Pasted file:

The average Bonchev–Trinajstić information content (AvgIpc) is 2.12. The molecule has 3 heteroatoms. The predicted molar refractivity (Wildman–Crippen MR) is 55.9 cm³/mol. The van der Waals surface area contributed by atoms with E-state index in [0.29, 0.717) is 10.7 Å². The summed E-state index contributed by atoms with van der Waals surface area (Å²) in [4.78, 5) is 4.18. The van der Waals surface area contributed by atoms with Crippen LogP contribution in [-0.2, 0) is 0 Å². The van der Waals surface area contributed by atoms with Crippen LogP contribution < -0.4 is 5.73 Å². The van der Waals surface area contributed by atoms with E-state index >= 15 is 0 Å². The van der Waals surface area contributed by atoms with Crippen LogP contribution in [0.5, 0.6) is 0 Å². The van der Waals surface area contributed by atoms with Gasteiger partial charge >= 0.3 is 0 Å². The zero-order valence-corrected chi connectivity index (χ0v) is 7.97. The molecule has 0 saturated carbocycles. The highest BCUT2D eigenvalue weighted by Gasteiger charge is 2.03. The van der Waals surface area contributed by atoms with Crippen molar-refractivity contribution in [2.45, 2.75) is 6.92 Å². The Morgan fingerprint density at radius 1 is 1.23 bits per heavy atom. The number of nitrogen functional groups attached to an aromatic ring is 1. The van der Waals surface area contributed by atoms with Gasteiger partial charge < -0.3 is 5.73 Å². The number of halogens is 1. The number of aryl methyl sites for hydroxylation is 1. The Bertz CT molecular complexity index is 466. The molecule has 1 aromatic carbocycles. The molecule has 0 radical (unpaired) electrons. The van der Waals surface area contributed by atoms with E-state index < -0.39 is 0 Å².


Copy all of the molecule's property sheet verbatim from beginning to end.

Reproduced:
The average Bonchev–Trinajstić information content (AvgIpc) is 2.12. The molecule has 3 heteroatoms. The predicted molar refractivity (Wildman–Crippen MR) is 55.9 cm³/mol. The van der Waals surface area contributed by atoms with E-state index in [0.29, 0.717) is 10.7 Å². The summed E-state index contributed by atoms with van der Waals surface area (Å²) in [4.78, 5) is 4.18. The van der Waals surface area contributed by atoms with Crippen LogP contribution in [-0.2, 0) is 0 Å². The van der Waals surface area contributed by atoms with Crippen LogP contribution < -0.4 is 5.73 Å². The van der Waals surface area contributed by atoms with E-state index >= 15 is 0 Å². The van der Waals surface area contributed by atoms with Crippen LogP contribution in [0.5, 0.6) is 0 Å². The van der Waals surface area contributed by atoms with Gasteiger partial charge >= 0.3 is 0 Å². The zero-order valence-corrected chi connectivity index (χ0v) is 7.97. The molecule has 0 saturated carbocycles. The highest BCUT2D eigenvalue weighted by Gasteiger charge is 2.03. The van der Waals surface area contributed by atoms with Crippen molar-refractivity contribution in [2.45, 2.75) is 6.92 Å². The Morgan fingerprint density at radius 1 is 1.23 bits per heavy atom. The number of nitrogen functional groups attached to an aromatic ring is 1. The van der Waals surface area contributed by atoms with Gasteiger partial charge < -0.3 is 5.73 Å². The number of halogens is 1. The number of aryl methyl sites for hydroxylation is 1. The Bertz CT molecular complexity index is 466. The molecule has 1 aromatic carbocycles. The molecule has 0 radical (unpaired) electrons. The van der Waals surface area contributed by atoms with E-state index < -0.39 is 0 Å².